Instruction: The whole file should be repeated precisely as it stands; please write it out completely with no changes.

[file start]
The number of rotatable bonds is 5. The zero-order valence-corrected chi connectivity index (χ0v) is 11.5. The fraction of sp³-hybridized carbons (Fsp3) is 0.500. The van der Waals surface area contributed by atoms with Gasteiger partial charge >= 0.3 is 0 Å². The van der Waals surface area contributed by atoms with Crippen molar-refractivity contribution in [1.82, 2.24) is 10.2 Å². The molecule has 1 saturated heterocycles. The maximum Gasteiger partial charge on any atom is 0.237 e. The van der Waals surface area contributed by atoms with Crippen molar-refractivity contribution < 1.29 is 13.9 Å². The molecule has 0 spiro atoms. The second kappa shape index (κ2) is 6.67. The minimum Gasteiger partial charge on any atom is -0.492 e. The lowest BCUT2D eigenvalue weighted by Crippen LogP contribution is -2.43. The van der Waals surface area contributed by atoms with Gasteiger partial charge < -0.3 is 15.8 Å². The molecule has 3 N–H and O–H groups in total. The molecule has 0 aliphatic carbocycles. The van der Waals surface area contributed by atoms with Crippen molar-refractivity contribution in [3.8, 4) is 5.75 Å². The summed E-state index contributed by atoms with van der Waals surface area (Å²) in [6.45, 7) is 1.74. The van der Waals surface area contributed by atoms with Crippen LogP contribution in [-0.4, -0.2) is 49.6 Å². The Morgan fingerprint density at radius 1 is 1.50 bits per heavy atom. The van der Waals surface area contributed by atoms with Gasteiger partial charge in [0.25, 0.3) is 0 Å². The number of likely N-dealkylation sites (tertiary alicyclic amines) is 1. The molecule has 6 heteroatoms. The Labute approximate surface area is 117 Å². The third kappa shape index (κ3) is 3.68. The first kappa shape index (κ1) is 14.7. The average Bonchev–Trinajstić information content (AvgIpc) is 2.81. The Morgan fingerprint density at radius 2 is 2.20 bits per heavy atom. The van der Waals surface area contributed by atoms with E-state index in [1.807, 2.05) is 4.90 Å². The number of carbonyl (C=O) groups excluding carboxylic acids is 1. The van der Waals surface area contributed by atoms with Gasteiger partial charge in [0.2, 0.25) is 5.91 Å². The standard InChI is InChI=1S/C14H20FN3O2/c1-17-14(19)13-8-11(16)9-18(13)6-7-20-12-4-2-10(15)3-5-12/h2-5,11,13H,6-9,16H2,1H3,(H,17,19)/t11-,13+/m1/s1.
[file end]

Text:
The number of rotatable bonds is 5. The zero-order valence-corrected chi connectivity index (χ0v) is 11.5. The fraction of sp³-hybridized carbons (Fsp3) is 0.500. The van der Waals surface area contributed by atoms with Gasteiger partial charge >= 0.3 is 0 Å². The van der Waals surface area contributed by atoms with Crippen molar-refractivity contribution in [1.82, 2.24) is 10.2 Å². The molecule has 1 saturated heterocycles. The maximum Gasteiger partial charge on any atom is 0.237 e. The van der Waals surface area contributed by atoms with Crippen molar-refractivity contribution < 1.29 is 13.9 Å². The molecule has 0 spiro atoms. The second kappa shape index (κ2) is 6.67. The minimum Gasteiger partial charge on any atom is -0.492 e. The lowest BCUT2D eigenvalue weighted by Crippen LogP contribution is -2.43. The van der Waals surface area contributed by atoms with Gasteiger partial charge < -0.3 is 15.8 Å². The molecule has 3 N–H and O–H groups in total. The molecule has 0 aliphatic carbocycles. The van der Waals surface area contributed by atoms with Crippen molar-refractivity contribution in [3.8, 4) is 5.75 Å². The summed E-state index contributed by atoms with van der Waals surface area (Å²) in [6.45, 7) is 1.74. The van der Waals surface area contributed by atoms with Crippen LogP contribution in [-0.4, -0.2) is 49.6 Å². The Morgan fingerprint density at radius 1 is 1.50 bits per heavy atom. The van der Waals surface area contributed by atoms with Gasteiger partial charge in [0.25, 0.3) is 0 Å². The number of likely N-dealkylation sites (tertiary alicyclic amines) is 1. The molecule has 6 heteroatoms. The Labute approximate surface area is 117 Å². The third kappa shape index (κ3) is 3.68. The first kappa shape index (κ1) is 14.7. The average Bonchev–Trinajstić information content (AvgIpc) is 2.81. The Morgan fingerprint density at radius 2 is 2.20 bits per heavy atom. The van der Waals surface area contributed by atoms with E-state index in [1.807, 2.05) is 4.90 Å². The number of carbonyl (C=O) groups excluding carboxylic acids is 1. The van der Waals surface area contributed by atoms with Gasteiger partial charge in [0.2, 0.25) is 5.91 Å². The standard InChI is InChI=1S/C14H20FN3O2/c1-17-14(19)13-8-11(16)9-18(13)6-7-20-12-4-2-10(15)3-5-12/h2-5,11,13H,6-9,16H2,1H3,(H,17,19)/t11-,13+/m1/s1.